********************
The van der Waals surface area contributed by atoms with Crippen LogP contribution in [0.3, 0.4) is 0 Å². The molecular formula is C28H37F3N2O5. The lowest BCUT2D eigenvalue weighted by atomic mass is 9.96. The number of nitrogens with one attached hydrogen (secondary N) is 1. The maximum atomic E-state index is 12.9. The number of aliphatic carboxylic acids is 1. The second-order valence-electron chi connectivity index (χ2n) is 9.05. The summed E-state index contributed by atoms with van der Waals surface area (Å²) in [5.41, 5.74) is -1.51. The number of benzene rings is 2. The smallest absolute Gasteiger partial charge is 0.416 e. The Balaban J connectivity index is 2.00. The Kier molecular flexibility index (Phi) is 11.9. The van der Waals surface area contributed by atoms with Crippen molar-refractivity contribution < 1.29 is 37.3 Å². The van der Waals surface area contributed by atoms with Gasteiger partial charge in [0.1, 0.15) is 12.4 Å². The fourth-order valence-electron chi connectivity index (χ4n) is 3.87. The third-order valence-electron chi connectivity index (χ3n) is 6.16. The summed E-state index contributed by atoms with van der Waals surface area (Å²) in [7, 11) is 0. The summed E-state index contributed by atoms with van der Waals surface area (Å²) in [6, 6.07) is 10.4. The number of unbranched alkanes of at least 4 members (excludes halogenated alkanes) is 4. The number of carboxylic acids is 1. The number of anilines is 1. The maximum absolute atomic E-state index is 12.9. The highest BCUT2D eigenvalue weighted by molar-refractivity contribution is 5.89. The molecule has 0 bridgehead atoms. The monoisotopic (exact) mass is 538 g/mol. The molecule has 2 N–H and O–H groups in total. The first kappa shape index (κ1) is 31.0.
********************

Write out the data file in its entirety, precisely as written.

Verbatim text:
The van der Waals surface area contributed by atoms with Crippen LogP contribution in [0.3, 0.4) is 0 Å². The molecular formula is C28H37F3N2O5. The lowest BCUT2D eigenvalue weighted by atomic mass is 9.96. The number of nitrogens with one attached hydrogen (secondary N) is 1. The maximum atomic E-state index is 12.9. The number of aliphatic carboxylic acids is 1. The second-order valence-electron chi connectivity index (χ2n) is 9.05. The summed E-state index contributed by atoms with van der Waals surface area (Å²) in [5.41, 5.74) is -1.51. The number of benzene rings is 2. The smallest absolute Gasteiger partial charge is 0.416 e. The Balaban J connectivity index is 2.00. The Kier molecular flexibility index (Phi) is 11.9. The van der Waals surface area contributed by atoms with Crippen molar-refractivity contribution < 1.29 is 37.3 Å². The van der Waals surface area contributed by atoms with Gasteiger partial charge in [0.1, 0.15) is 12.4 Å². The fourth-order valence-electron chi connectivity index (χ4n) is 3.87. The third-order valence-electron chi connectivity index (χ3n) is 6.16. The summed E-state index contributed by atoms with van der Waals surface area (Å²) in [7, 11) is 0. The summed E-state index contributed by atoms with van der Waals surface area (Å²) in [6, 6.07) is 10.4. The number of unbranched alkanes of at least 4 members (excludes halogenated alkanes) is 4. The number of carboxylic acids is 1. The number of anilines is 1. The maximum absolute atomic E-state index is 12.9. The highest BCUT2D eigenvalue weighted by molar-refractivity contribution is 5.89. The molecule has 0 bridgehead atoms. The monoisotopic (exact) mass is 538 g/mol. The molecule has 2 N–H and O–H groups in total. The first kappa shape index (κ1) is 31.0.